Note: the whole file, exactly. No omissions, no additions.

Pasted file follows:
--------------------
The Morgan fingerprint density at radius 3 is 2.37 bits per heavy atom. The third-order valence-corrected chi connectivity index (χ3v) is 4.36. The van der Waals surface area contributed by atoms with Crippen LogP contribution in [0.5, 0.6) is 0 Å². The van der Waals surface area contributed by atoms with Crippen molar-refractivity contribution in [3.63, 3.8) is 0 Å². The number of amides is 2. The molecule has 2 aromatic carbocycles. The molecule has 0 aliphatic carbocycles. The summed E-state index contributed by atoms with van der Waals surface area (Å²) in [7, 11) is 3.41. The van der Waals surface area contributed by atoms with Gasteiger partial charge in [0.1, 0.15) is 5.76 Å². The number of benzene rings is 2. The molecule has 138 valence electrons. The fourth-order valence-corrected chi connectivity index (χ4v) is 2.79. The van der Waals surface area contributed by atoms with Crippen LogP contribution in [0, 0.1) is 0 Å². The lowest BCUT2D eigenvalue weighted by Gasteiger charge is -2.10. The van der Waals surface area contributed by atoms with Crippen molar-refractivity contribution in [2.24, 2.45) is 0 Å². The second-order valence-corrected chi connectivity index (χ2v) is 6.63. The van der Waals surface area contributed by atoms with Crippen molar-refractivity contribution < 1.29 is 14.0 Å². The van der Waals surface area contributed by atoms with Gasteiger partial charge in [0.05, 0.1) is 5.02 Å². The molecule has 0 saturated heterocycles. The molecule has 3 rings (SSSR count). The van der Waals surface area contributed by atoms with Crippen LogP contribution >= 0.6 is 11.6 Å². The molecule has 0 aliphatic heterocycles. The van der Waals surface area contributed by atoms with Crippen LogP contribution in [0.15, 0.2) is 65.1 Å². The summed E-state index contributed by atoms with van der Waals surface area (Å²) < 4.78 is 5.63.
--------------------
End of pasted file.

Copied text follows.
The Morgan fingerprint density at radius 3 is 2.37 bits per heavy atom. The third-order valence-corrected chi connectivity index (χ3v) is 4.36. The van der Waals surface area contributed by atoms with Crippen LogP contribution in [0.5, 0.6) is 0 Å². The van der Waals surface area contributed by atoms with Crippen molar-refractivity contribution in [3.63, 3.8) is 0 Å². The number of amides is 2. The molecule has 2 aromatic carbocycles. The molecule has 0 aliphatic carbocycles. The summed E-state index contributed by atoms with van der Waals surface area (Å²) in [7, 11) is 3.41. The van der Waals surface area contributed by atoms with Gasteiger partial charge in [0.1, 0.15) is 5.76 Å². The number of benzene rings is 2. The molecule has 138 valence electrons. The fourth-order valence-corrected chi connectivity index (χ4v) is 2.79. The van der Waals surface area contributed by atoms with Crippen LogP contribution in [0, 0.1) is 0 Å². The lowest BCUT2D eigenvalue weighted by Gasteiger charge is -2.10. The van der Waals surface area contributed by atoms with Crippen molar-refractivity contribution in [2.24, 2.45) is 0 Å². The second-order valence-corrected chi connectivity index (χ2v) is 6.63. The van der Waals surface area contributed by atoms with Crippen molar-refractivity contribution < 1.29 is 14.0 Å². The van der Waals surface area contributed by atoms with Gasteiger partial charge in [0.05, 0.1) is 5.02 Å². The molecule has 0 saturated heterocycles. The molecule has 3 rings (SSSR count). The van der Waals surface area contributed by atoms with Crippen LogP contribution >= 0.6 is 11.6 Å². The molecule has 0 aliphatic heterocycles. The van der Waals surface area contributed by atoms with Crippen LogP contribution in [0.15, 0.2) is 65.1 Å². The summed E-state index contributed by atoms with van der Waals surface area (Å²) < 4.78 is 5.63.